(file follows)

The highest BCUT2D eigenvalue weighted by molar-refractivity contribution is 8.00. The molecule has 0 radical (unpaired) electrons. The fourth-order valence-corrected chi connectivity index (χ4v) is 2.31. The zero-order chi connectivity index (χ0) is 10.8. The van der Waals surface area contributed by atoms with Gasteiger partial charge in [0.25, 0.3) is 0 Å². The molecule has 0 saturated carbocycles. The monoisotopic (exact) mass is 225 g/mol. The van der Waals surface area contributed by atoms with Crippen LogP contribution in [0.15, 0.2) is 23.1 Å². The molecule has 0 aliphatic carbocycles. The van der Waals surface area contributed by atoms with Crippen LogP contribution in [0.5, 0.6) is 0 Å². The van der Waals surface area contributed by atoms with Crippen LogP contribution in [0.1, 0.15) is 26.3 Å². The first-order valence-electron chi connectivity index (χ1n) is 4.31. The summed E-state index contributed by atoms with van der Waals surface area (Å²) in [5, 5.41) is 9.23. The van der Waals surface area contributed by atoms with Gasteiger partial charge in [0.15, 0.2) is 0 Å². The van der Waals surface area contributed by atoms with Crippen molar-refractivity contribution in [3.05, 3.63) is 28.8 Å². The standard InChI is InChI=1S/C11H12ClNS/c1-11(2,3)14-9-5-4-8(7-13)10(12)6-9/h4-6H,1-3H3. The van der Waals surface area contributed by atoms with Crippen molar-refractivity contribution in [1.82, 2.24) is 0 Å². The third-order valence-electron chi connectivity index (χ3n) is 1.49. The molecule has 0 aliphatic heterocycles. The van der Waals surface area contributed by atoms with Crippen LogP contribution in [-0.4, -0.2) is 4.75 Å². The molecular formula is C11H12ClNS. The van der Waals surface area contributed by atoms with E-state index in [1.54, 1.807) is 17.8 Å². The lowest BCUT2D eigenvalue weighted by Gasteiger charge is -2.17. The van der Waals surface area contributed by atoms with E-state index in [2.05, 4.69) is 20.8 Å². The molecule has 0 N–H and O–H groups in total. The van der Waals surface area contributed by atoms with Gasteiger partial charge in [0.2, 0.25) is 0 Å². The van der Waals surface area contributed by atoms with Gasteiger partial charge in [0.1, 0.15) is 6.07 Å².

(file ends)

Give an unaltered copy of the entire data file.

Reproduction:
The highest BCUT2D eigenvalue weighted by molar-refractivity contribution is 8.00. The molecule has 0 radical (unpaired) electrons. The fourth-order valence-corrected chi connectivity index (χ4v) is 2.31. The zero-order chi connectivity index (χ0) is 10.8. The van der Waals surface area contributed by atoms with Gasteiger partial charge in [0.25, 0.3) is 0 Å². The molecule has 0 saturated carbocycles. The monoisotopic (exact) mass is 225 g/mol. The van der Waals surface area contributed by atoms with Crippen LogP contribution in [0.15, 0.2) is 23.1 Å². The molecule has 0 aliphatic carbocycles. The van der Waals surface area contributed by atoms with Crippen LogP contribution in [0.5, 0.6) is 0 Å². The van der Waals surface area contributed by atoms with Crippen LogP contribution in [0.1, 0.15) is 26.3 Å². The first-order valence-electron chi connectivity index (χ1n) is 4.31. The summed E-state index contributed by atoms with van der Waals surface area (Å²) in [5, 5.41) is 9.23. The van der Waals surface area contributed by atoms with Gasteiger partial charge in [0.15, 0.2) is 0 Å². The van der Waals surface area contributed by atoms with Crippen molar-refractivity contribution in [3.05, 3.63) is 28.8 Å². The standard InChI is InChI=1S/C11H12ClNS/c1-11(2,3)14-9-5-4-8(7-13)10(12)6-9/h4-6H,1-3H3. The van der Waals surface area contributed by atoms with Crippen molar-refractivity contribution in [1.82, 2.24) is 0 Å². The third-order valence-electron chi connectivity index (χ3n) is 1.49. The molecule has 0 aliphatic heterocycles. The van der Waals surface area contributed by atoms with Crippen LogP contribution in [-0.4, -0.2) is 4.75 Å². The molecular formula is C11H12ClNS. The van der Waals surface area contributed by atoms with E-state index in [1.54, 1.807) is 17.8 Å². The lowest BCUT2D eigenvalue weighted by Gasteiger charge is -2.17. The van der Waals surface area contributed by atoms with E-state index in [2.05, 4.69) is 20.8 Å². The molecule has 0 N–H and O–H groups in total. The van der Waals surface area contributed by atoms with Gasteiger partial charge in [0.2, 0.25) is 0 Å². The van der Waals surface area contributed by atoms with Gasteiger partial charge in [0.1, 0.15) is 6.07 Å².